IMG_0794Highway Madness: an abnormal psychological condition brought on by riding a bike into a headwind for prolonged periods of time. Manifestations include yelling yourself hoarse at the STUPID wind, cursing the DAMN bugs which won’t leave you alone, hating the lousy Yukon government which apparently can’t build a smooth roadway to save their lives forget about paving a shoulder for god’s sake!!!

Oops, I’m getting ahead of myself a bit, let’s start with the morning before I get to the ugly afternoon, shall we? I decided to make another fire this morning to help keep away the bugs and to heat water for my oatmeal. I wasn’t in much of a hurry and got on the road just before 10 AM.

This part of the Alaska Highway is pretty uninteresting. The scenery isn’t much to look at and there aren’t many roadside businesses where I can stop to buy food or fill up on water. I thought the Cassiar Highway would be the most remote highway I would travel on, but this section seems even more remote. I stop for lunch at a cafe/RV camp/motel. This is a small and somewhat run-down place, like most of the businesses I’ve seen on the Alaska Highway so far. They don’t even have groceries for sale so I eat a quick lunch and get back on the road.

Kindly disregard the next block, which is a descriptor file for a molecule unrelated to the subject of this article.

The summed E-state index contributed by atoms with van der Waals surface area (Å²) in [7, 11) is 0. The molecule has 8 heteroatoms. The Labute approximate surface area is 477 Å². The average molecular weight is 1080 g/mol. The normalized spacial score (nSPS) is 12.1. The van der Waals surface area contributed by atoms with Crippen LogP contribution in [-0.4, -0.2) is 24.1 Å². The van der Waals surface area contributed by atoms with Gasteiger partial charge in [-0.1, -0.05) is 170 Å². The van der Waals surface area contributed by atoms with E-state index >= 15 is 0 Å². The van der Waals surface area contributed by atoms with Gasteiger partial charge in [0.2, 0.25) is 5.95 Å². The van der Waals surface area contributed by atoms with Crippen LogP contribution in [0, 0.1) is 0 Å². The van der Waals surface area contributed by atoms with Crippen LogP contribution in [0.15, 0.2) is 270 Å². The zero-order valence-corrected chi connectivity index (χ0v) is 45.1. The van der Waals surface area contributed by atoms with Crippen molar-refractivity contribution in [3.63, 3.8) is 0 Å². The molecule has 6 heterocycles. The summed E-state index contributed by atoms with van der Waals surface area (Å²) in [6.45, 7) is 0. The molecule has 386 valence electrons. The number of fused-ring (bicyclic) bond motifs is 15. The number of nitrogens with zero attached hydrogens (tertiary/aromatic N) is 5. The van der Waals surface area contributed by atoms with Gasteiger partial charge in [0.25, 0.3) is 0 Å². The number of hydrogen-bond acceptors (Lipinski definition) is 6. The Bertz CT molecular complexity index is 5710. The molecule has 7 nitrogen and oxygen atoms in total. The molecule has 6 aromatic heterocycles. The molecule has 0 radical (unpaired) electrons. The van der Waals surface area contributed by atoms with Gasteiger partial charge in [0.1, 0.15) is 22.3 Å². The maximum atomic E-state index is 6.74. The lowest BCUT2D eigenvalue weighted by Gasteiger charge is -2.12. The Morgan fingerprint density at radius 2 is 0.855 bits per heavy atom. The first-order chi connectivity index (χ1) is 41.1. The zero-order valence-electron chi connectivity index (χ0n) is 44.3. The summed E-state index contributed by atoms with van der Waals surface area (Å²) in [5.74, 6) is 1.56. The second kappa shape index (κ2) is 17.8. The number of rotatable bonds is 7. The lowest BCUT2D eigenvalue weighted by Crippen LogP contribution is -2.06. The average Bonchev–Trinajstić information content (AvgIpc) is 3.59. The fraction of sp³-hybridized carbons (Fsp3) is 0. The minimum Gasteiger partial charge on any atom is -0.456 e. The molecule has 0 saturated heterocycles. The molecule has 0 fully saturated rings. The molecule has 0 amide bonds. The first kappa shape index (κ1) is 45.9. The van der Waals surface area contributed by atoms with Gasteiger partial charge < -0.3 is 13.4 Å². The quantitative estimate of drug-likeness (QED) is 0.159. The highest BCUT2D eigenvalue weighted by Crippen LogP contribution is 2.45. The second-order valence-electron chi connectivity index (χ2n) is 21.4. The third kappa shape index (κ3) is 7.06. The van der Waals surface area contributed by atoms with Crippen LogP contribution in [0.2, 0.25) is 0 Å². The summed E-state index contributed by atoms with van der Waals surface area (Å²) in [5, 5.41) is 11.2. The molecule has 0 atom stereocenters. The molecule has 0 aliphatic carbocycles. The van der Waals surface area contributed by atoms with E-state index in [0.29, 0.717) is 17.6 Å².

A headwind picks up around noon, just like yesterday. I put my music on again to try and take my mind off of it. Occasionally when I’m fighting a headwind and struggling up a hill I can’t help but shout obscenities at the wind. It helps, trust me. :) At one point I feel like I must be crazy to be out here fighting this headwind and dealing with this lousy pavement. But I’ve got a deadline to keep in Skagway so I keep on going. Thankfully the “Highway Madness” subsides after a while as I pedal onwards.

The roads don’t get any better and the wind doesn’t improve either. I keep riding until the sun is just below the horizon. It’s around 10 PM at that point and I’ve been on the road for 12 hours. I come upon a rest area and decide to stop there for the night. I walk along a path into the woods behind the rest area and find a nice spot overlooking a nearby lake. It’s really an ideal spot with soft mossy ground. The problem is that the mosquitoes are out in force.